There is always the fact that the polarizing glasses lens can be used as a refraction grating, separating light into the rainbow colors.
 

Offline kdlynn

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Re: QotW - 07.11.25 - Polarising Sunglasses
« Reply #4 on: 25/11/2007 03:50:19 »
how many andrews do we have on the forum now?
 

paul.fr

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Re: QotW - 07.11.25 - Polarising Sunglasses
« Reply #5 on: 25/11/2007 08:21:37 »
how many andrews do we have on the forum now?

too many, but it's easy to remember their names!
 

Offline kdlynn

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Re: QotW - 07.11.25 - Polarising Sunglasses
« Reply #6 on: 25/11/2007 15:19:36 »
sure is. in fact, anyone whose name i do not know i will just call andrew!
 

Offline thedoc

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Re: QotW - 07.11.25 - Polarising Sunglasses
« Reply #7 on: 17/11/2007 10:16:13 »
You beat us to it!  Glad to see you're so keen, and here's the full question:

How come when you wear polarised lenses, can you see strange patterns of light in windows and shiny rainbows in metal?
Asked by Lauren Rosen, Australia

                                          Read this Question from our Podcast
« Last Edit: 26/11/2007 16:41:24 by BenV »
 

Offline thedoc

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Re: QotW - 07.11.25 - Polarising Sunglasses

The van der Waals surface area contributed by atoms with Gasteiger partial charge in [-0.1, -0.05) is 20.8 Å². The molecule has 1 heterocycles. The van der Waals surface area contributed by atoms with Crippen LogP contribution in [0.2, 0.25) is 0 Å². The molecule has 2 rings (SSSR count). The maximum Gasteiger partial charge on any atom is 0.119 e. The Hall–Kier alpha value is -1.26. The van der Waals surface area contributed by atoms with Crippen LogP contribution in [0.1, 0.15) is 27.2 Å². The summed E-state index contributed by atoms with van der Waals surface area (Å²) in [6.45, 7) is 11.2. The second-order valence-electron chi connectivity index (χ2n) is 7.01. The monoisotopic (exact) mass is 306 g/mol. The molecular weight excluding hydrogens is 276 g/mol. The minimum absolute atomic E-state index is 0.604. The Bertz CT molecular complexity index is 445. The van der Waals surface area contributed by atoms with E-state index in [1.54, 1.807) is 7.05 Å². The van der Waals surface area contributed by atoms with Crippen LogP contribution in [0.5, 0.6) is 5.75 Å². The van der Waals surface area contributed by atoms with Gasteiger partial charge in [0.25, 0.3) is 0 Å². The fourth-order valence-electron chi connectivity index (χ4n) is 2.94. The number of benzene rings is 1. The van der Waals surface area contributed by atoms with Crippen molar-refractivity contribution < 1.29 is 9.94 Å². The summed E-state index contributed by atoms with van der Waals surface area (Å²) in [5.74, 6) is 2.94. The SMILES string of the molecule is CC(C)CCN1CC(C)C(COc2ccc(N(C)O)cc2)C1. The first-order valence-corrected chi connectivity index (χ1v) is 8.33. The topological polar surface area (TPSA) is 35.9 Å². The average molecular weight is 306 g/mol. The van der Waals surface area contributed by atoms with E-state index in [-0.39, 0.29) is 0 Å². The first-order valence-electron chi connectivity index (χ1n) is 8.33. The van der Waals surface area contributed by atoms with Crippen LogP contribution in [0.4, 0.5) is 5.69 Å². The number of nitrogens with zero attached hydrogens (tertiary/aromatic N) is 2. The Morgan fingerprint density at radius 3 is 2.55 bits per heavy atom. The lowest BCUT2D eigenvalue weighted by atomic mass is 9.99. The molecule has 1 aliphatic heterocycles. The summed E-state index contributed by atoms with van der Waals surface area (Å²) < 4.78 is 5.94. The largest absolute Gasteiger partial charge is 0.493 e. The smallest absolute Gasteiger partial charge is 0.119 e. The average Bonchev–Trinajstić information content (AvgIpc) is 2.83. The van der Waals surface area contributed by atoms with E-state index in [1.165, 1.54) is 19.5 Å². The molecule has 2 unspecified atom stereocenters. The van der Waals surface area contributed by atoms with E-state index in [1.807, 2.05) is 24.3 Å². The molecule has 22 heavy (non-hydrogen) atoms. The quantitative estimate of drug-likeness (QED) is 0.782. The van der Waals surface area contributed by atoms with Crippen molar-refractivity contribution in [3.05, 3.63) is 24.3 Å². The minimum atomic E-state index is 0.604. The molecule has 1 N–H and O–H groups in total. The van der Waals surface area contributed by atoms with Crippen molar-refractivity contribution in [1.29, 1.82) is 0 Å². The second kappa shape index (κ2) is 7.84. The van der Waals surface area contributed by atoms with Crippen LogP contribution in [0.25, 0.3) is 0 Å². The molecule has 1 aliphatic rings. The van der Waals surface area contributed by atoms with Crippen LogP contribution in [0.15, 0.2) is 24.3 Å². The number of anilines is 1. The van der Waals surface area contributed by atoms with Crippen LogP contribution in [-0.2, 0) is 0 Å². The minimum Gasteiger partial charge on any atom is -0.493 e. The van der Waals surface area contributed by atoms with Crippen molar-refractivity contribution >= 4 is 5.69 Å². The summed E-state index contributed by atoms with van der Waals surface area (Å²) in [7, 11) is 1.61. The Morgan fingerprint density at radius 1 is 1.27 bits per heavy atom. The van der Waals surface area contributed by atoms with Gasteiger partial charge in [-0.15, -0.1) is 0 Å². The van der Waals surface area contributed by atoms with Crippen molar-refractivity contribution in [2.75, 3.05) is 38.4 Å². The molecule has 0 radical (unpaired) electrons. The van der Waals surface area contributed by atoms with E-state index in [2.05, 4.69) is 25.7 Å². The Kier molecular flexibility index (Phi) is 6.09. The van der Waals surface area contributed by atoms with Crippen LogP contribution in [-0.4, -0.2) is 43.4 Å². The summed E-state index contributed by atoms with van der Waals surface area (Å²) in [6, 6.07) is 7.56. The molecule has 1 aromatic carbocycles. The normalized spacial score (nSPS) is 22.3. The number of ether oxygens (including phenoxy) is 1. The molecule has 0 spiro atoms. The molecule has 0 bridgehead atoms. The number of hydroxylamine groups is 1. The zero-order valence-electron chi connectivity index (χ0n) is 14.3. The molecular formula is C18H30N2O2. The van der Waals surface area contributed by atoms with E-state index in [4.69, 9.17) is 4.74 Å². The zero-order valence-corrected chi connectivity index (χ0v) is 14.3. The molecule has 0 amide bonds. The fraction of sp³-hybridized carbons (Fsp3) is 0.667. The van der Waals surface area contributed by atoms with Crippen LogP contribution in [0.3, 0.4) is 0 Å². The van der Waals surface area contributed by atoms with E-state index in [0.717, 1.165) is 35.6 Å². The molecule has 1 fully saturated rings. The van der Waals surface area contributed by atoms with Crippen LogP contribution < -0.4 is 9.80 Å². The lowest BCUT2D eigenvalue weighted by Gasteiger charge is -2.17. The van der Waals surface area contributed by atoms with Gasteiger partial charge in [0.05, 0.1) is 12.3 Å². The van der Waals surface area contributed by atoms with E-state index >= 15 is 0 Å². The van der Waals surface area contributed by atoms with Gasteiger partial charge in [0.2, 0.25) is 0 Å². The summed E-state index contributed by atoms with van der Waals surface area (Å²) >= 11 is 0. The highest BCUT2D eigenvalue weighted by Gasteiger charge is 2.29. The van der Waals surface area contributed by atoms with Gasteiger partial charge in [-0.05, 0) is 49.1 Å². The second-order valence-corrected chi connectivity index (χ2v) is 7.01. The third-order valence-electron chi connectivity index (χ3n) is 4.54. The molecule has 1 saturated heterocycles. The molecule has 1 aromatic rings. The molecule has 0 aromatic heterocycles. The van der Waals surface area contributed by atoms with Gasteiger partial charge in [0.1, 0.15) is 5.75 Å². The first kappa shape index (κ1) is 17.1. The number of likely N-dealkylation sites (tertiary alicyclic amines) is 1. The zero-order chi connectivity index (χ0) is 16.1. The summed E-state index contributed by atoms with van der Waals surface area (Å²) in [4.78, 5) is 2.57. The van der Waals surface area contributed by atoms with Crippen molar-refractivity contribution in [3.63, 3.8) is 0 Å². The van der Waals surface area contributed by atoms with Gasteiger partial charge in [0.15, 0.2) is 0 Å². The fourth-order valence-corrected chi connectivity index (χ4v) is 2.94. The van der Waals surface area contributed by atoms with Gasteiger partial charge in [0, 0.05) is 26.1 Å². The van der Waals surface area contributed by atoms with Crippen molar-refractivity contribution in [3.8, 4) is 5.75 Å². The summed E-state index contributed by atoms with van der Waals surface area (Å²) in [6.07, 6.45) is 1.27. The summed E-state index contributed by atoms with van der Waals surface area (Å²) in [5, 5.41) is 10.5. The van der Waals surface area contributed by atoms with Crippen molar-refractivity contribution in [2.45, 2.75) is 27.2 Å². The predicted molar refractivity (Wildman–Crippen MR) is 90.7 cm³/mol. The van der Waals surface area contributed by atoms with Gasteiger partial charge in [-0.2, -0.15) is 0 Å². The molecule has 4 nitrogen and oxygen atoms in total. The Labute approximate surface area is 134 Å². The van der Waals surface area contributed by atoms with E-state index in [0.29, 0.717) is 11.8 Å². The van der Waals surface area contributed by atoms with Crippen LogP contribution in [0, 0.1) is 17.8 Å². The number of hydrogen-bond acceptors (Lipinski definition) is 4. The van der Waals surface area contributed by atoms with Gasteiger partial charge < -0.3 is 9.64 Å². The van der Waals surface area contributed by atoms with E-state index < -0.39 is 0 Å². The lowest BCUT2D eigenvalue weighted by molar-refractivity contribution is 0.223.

« Reply #8 on: 17/11/2007 10:16:13 »
John Parker, Dept Engineering & Materials at Sheffield University:

The question we’ve been asked concerns why you see strange patterns on glass when you look at it with polarised light (light that only vibrates at one angle - see this question) and the answer to that really comes in the fact that the glasses that have been looked at have been toughened by thermal quenching – by cooling very rapidly. The consequence of doing that is that you get stresses in the glass which have a different orientation according to where the cooling nozzles were in the original system used for quenching. So in some parts of the glass the stresses are running up and down, in some parts they’re running across and so on. The light, as it travels through the glass interacts with those tresses differently and in effect you end yup with two rays travelling through the glass in different polarisation senses, travelling at slightly different velocities. When they emerge, the recombine and they’re a bit out of step. What you’re eye is seeing is a colour associated with just how out of step they were. That’s the explanation for the effects you see with toughened glass.

With metals, the answers almost certainly to do with the fact that when you get a reflection from the metal surface you some get some polarisation. You may, possibly have, an oxide layer which is as a result of tarnishing and things. All of these effects influence polarised light as it comes though.
« Last Edit: 27/11/2007 18:41:59 by BenV »
 

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Re: QotW - 07.11.25 - Polarising Sunglasses
« Reply #8 on: 17/11/2007 10:16:13 »